Since opening its doors to the public for the first time in 2007, Woei has left its mark on the international sneaker and streetwear community with several collaborations including Asics, Patta, and Stüssy along the way.
But the interests and passions of the Woei crew reach far beyond just shoes and apparel. Besides providing the streets with the latest from Nike, Adidas, and Co., music has always been at the heart of the store. Considering the highly curated playlists and mixes that can be heard in the store, as well as hosting some of Rotterdam's most notorious parties, the belief that music unites is deeply ingrained in the Woei DNA.
Based on this deep connection, we want to shine a spotlight on some of our favourite local musicians to talk about what sparked their passion for music and hear their take on common dilemmas in the music industry.
For WOEI FM episode #16, we caught up with Nicky Bommezijn aka Mowgli to hear about his opinions on vinyl records, the meaning behind his artist name and his first experiences as a DJ.
Can you please introduce yourself?
My name is Nicky Bommezijn, also known as Mowgli. I was born and raised in Spijkenisse but I’ve lived in Rotterdam for some time now.
How did you come up with your DJ name?
The name comes from Jungle Book. I'm tan and have long hair, so my mom gave me that name, and it's stuck since then so of course, I made it my DJ name.
What does a typical day in your life look like?
I work as a barman, and also work part-time at a record store called Pinkman Records. I try to keep as much free time as possible to focus on music.
How did you decide that you wanted to become a DJ?
When I went out I oftentimes thought to myself that I would spin the same music or that I could do it better. Next to that, I listened to a lot of different DJ sets and also thought 'this would probably go well with this, that's where I got most of my inspirations from.
Then one day an old roommate gave me a USB stick and told me to go spin something nice and take care of the music. Since then, it’s pretty much stuck to me. I’ve been spinning for about 3 or 4 years now and have been focusing completely on it for the last two years.
When did you realize music was going to be a big part of your life?
I used to do breakdance and hip-hop, so music has always been there. I had always been listening to music, as well as my parents, who listened to a lot of funk and soul music. From a young age, I’ve always been around it, from games like GTA to skating and skate movies, basically everything.
"One day an old roommate gave me a USB stick and told me to go spin something nice and take care of the music. Since then, it’s pretty much stuck to me."
How are you currently involved in the music industry?
Until recently I had a residency show at Operator Radio called Jungle Boogie, where I focused on ‘80s based boogie and funk, and of course Pinkman Records. Next to that, I do some gigs for the agency I'm under.
At the moment I'm working on my gig for the 21st of April at MONO with Jeff Solo and Dayz.
What was your first performance? And how was it?
It was at my old job where I was working as a barista at Lilith on Nieuwe Binnenweg in Rotterdam. They had invited a band and needed DJs so a friend of mine and I were asked to take care of the music because I was always playing music in the restaurant. Of course, I said yes, but I had no experience as a DJ, so three hours before I started I learned about ques, play, high and lows, etc. I just tried it out but obviously, it sounded like absolutely nothing…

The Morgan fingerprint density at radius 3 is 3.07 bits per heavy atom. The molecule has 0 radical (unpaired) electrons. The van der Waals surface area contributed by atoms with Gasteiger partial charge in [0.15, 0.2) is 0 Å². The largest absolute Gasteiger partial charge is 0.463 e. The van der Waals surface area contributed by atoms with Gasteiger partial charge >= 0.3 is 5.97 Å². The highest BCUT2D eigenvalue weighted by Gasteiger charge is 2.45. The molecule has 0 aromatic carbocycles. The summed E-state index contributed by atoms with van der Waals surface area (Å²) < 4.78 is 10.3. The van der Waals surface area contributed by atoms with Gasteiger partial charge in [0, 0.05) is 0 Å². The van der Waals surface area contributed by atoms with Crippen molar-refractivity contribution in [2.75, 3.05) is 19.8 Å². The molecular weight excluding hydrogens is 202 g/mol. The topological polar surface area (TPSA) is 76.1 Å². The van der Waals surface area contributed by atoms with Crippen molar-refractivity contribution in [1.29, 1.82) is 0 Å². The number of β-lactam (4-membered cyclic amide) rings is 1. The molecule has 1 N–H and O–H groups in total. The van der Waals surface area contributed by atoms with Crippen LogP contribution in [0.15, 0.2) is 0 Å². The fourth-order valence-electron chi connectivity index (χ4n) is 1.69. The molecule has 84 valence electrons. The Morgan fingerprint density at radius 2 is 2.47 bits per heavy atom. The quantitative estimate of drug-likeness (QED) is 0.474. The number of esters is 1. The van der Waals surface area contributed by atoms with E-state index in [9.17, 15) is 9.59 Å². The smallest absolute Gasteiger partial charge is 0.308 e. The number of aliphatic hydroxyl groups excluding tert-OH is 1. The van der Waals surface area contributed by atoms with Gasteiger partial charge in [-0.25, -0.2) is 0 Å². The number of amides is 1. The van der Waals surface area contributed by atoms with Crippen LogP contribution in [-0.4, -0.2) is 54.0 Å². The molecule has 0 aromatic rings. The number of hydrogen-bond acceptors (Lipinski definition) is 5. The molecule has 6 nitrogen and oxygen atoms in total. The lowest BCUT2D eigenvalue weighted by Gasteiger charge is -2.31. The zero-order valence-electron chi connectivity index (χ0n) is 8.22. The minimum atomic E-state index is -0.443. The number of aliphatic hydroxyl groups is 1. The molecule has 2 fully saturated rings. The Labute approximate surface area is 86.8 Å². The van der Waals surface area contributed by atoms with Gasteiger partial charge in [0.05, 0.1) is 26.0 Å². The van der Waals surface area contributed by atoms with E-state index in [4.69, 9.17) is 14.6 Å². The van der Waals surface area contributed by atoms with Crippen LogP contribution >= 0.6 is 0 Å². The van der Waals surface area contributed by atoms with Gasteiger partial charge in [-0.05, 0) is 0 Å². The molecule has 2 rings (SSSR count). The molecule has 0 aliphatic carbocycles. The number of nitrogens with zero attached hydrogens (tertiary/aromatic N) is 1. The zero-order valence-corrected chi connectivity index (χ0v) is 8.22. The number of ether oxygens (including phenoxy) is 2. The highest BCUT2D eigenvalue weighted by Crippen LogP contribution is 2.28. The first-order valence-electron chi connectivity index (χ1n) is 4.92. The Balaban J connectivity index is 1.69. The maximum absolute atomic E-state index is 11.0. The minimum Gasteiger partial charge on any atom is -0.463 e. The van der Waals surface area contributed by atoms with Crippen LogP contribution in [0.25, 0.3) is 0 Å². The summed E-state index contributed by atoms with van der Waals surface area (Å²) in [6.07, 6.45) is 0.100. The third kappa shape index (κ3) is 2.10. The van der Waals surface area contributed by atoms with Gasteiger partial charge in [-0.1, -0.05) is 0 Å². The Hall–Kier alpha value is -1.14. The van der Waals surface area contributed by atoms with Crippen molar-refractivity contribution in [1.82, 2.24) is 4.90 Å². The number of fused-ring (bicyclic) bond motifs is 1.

What was the most absurd or challenging gig during your career? What made it so crazy?
It was in a basement in Rotterdam-Zuid for an illegal rave party in an old school. A buddy of mine asked if I was down to spin with vinyl only at his birthday party for a group of people.
I thought it would maybe be a small basement but it seemed more like a big bunker. The ceiling was about 4 meters high and sound-proof and I think we went on for 24 hours.
Did anything crazy happen there?
I barely remember anything from that day but it was very fun, I survived;)
How do you select your music for upcoming events or mixes?
When I go out to buy records, I always listen to them beforehand. I look up what the BPM is and then write that on the cover. It’s all sorted out in my bag to avoid confusion while picking out music during a set.
What's the biggest difference between a digital and vinyl set?
The reward when playing a physical record is always way higher for me. Mixing a song digitally is basically done within seconds and with vinyl, it needs a good ear to mix. Mixing with vinyl also gives me a warm feeling, because a record just sounds better in the club.
It does bring its downsides with it, of course. A record can start skipping, you can very clearly hear it when there's dust on the record and you can also clearly hear it when people bump against the DJ-booth. It’s very sensitive, but something that just comes with the experience.
"Mixing with vinyl also gives me a warm feeling, because a record just sounds better in the club."
Club nights or Festivals?
It used to be festivals, because of being in the outside air, but during covid, I changed my sound to being more club-appropriate because I just missed going out altogether.
If you could play at one club, which one would that be?
DOKA listening bar in Amsterdam. In Tokyo and Paris, you also have these listening bars, I like intimate places with a capacity of max 300 people that are purely there for the music and not for a whole event.
Opening set or Closing set?
Opening set, because you set the mood for the whole night and you learn the most from doing an opening set. If you can't do an opening set, i don't think you can spin!